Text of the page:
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Dec 12
Friends of the Malden River meeting, 6:30-8PM Cambridge Health Alliance, 195 Canal Street, Malden

Jan 3
Committee Meeting, 7-9PM
Tufts University, Tisch College of Citizenship & Public Service, Lincoln Filene Hall, Rabb Room, 10 Upper Campus Road, Medford



SSO on Maynard Street, Arlington, MA

Sanitary sewer overflows (SSOs) are discharges of raw sewage into surrounding water sources and communities and can be caused by severe weather, improper maintenance, and vandalism. The EPA estimates that there are at least 40,000 SSOs each year across the US. Recurring SSO sites exist throughout the Mystic River Watershed, and usually occur during heavy rains because of storm water infiltrating and overloading the sewage system. Although these overflows are illegal, they continue to occur.

Have  you ever seen your street flooded with toilet paper and waste? The  following image shows a sanitary sewer overflow on Maynard Street in  Arlington, MA on February 26, 2010. Anecdotal reports suggest that this  same site has been overflowing for decades. If you have ever seen an  incident such as this, please contact us at MyRWA or your local authorities (see links below).



Sanitary sewer overflows pose a serious health risk. SSOs contaminate the surrounding environment and threaten anyone who comes in contact with the runoff. They degrade the quality of water sources and can cause flooding into homes, basements, and low-lying areas. Raw sewage can carry bacteria, viruses, protozoa, intestinal worms, and fungi. Contact with these contaminants can lead to diseases ranging from mild gastroenteritis (the stomach flu) to severe water-borne illnesses such as cholera and dysentery. Community members may come in contact with contaminated water through direct contact in residential areas, water-related activities such as canoeing or swimming, or through drinking water. The EPA issued a Report to Congress (2004) which contains extensive information on the environmental and health implications of SSOs. For your safety avoid contact with river water after large storm events.



The Mystic River Watershed Association (MyRWA) works to gather information and raise public awareness regarding issues affecting water quality in the Mystic River Watershed. For years we have done extensive monitoring of dry weather events but are now putting attention towards SSOs, as we believe that wet weather events are contributing as much, if not more, contamination of our waters. MyRWA is committed to addressing SSOs through data collection and public education.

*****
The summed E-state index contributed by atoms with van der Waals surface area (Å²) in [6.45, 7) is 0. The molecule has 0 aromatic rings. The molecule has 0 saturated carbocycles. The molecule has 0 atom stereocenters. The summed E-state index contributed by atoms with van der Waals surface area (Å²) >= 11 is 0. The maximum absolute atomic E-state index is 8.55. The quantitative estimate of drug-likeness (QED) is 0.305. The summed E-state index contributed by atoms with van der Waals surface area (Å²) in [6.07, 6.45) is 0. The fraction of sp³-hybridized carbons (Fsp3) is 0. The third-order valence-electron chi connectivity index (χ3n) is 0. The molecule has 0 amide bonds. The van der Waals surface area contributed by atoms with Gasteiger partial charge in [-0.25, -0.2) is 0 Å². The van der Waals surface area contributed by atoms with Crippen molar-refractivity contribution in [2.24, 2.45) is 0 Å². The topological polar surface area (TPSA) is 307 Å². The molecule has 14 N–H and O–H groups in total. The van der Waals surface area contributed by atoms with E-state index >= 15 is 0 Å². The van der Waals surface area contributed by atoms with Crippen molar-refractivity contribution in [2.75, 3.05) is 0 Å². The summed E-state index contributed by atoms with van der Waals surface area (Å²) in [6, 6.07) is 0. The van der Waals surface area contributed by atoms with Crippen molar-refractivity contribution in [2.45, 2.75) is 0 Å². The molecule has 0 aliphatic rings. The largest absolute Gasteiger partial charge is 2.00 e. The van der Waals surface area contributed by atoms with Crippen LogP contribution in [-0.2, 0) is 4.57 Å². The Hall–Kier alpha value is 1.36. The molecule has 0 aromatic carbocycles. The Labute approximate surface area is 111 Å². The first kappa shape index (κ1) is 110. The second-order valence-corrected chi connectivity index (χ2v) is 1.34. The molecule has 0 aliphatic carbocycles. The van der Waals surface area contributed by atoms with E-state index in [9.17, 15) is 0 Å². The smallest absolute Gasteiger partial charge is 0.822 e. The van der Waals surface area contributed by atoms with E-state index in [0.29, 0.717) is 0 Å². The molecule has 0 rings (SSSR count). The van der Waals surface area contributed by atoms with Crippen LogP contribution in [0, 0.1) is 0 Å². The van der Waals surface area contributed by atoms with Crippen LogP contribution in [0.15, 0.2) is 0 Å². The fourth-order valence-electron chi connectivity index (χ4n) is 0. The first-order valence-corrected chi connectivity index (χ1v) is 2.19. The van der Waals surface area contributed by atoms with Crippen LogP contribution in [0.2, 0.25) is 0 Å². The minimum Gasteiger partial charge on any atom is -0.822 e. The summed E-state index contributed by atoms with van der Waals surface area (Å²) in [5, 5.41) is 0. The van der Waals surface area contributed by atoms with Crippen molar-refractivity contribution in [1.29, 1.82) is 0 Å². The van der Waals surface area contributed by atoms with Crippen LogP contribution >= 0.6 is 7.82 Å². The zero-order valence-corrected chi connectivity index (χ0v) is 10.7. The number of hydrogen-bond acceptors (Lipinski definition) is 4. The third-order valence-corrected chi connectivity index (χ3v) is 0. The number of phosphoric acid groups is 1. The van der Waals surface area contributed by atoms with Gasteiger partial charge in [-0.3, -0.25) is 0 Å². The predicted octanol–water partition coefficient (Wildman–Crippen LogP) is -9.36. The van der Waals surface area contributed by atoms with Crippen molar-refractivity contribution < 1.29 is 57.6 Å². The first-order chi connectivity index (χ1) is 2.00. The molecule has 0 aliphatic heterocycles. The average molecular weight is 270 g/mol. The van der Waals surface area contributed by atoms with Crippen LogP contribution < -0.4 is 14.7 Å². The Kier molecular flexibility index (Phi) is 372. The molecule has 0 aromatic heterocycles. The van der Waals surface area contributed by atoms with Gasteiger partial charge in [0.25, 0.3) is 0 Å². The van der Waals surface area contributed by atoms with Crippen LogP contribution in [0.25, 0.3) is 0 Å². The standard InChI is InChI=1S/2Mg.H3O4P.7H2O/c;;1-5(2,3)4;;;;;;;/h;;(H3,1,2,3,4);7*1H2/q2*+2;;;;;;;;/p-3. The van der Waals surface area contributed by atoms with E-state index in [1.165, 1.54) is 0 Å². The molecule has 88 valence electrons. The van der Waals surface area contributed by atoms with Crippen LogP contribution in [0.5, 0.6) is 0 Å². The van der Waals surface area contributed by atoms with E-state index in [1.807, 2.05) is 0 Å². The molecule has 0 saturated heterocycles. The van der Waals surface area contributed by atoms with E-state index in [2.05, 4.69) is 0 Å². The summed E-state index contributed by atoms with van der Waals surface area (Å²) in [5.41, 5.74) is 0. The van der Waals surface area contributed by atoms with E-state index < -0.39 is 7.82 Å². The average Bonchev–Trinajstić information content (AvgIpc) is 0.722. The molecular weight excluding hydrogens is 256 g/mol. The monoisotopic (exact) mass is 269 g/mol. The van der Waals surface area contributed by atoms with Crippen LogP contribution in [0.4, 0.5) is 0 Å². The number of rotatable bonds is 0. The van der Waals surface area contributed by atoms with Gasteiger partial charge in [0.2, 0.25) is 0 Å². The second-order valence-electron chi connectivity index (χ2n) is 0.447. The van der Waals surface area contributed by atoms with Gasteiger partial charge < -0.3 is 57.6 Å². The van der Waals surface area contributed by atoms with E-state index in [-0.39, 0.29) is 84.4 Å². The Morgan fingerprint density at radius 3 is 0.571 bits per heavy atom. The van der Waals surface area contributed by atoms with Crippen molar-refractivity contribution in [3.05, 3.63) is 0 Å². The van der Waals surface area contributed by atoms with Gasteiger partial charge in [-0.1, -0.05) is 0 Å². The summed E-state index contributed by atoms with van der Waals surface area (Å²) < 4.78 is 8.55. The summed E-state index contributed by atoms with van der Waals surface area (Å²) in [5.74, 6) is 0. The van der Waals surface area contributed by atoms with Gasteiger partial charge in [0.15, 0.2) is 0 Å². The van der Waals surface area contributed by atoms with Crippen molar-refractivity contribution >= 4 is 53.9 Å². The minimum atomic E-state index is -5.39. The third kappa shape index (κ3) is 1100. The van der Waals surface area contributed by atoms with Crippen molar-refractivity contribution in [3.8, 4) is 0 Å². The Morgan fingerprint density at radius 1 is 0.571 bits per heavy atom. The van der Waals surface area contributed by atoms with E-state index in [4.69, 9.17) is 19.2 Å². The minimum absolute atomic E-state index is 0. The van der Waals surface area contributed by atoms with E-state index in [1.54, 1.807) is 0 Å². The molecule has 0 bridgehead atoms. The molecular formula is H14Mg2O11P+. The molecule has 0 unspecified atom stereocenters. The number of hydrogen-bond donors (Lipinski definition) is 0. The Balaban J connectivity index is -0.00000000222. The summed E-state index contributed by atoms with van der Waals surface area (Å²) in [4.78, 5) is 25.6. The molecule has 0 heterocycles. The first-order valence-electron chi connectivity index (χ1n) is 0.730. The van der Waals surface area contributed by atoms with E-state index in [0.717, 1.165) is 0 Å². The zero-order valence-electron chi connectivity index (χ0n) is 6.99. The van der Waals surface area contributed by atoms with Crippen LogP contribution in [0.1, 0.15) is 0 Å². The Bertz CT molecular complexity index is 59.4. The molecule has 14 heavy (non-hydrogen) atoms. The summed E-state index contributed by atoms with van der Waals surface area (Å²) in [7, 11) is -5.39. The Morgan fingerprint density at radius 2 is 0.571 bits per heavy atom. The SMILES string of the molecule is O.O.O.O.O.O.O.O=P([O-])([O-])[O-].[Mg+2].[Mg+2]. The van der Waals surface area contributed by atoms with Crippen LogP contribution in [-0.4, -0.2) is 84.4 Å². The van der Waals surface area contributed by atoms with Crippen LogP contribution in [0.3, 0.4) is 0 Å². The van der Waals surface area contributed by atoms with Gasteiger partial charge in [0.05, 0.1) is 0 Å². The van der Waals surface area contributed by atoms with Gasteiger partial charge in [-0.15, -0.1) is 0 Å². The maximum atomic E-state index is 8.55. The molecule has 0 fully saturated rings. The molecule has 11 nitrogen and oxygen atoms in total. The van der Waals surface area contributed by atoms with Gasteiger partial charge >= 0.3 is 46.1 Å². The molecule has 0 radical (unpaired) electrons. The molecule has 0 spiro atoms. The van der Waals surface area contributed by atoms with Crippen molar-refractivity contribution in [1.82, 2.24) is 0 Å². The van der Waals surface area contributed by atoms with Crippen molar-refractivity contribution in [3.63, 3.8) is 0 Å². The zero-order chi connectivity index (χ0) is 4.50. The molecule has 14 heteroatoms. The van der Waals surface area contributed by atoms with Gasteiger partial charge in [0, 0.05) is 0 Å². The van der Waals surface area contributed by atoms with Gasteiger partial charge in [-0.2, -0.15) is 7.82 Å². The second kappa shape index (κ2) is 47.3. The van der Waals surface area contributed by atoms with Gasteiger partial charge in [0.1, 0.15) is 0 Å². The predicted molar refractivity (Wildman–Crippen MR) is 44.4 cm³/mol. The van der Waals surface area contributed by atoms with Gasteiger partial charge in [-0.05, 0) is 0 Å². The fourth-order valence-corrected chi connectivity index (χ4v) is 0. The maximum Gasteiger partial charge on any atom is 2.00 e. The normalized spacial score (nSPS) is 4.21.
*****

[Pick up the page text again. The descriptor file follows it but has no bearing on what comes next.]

MyRWA currently has a dedicated contingent of SSO monitors that are ready to respond to SSO events as they occur. Monitors are provided a site near their work or home to visit under heavy rain events as well as materials to guide them through the reporting process. While our monitors provide outstanding reports, MyRWA is always looking to expand our monitoring network to support more communities within the watershed. MyRWA encourages any concerned residents to become a part of our team. If you’d like to know more about how to respond to SSOs, please visit our SSO blog or contact MyRWA. The blog includes photos, videos, and a summary of what occurred, who responded and what work is being done to resolve the problem. Through this project, MyRWA is on the path to improving communication between the public and local authorities in order to preserve and protect our communities and valuable natural resources.

MyRWA has created an online SSO reporting form available here. Data collected by citizens can be found on the link here. The information helps MyRWA keep citizens informed, and assists municipal officials in learning about overflow points in the system.


MyRWA encourages you to join our active team of SSO monitors. SSO monitors are assigned a convenient site to visit and provided with materials in the event that SSOs do occur. For more information, please call MyRWA at (781) 316-3438 or email with “SSO” in the address line.

To report an SSO occurrence, please contact both your local Department of Public Works and the Mystic River Watershed Association. The 24-hour emergency phone numbers for your local Department of Public Works are located here.


How many gallons per minute (gpm) would you estimate the SSO is flowing at?

Please take a look at the following pictures below to be used to estimate flow:

Courtesy of the San Diego Water Department


Read our BLOG here!

A recent article in the New York Times regarding the severity of SSOs, as part of their “Toxic Waters” series by Charles Duhigg.

The EPA’s 2004 Report to Congress, detailing the extent of environmental and human impacts of SSOs and CSOs.

The EPA’s historic Clean Water Act of 1972 which “establishes the basic structure for regulating discharges of pollutants into the waters of the United States and regulating quality standards for surface waters”.

The Arlington Advocate featured a letter from MyRWA on SSOs in December, 2009 and mentioned MyRWA in an article regarding the heavy rains of March 14th, 2010.


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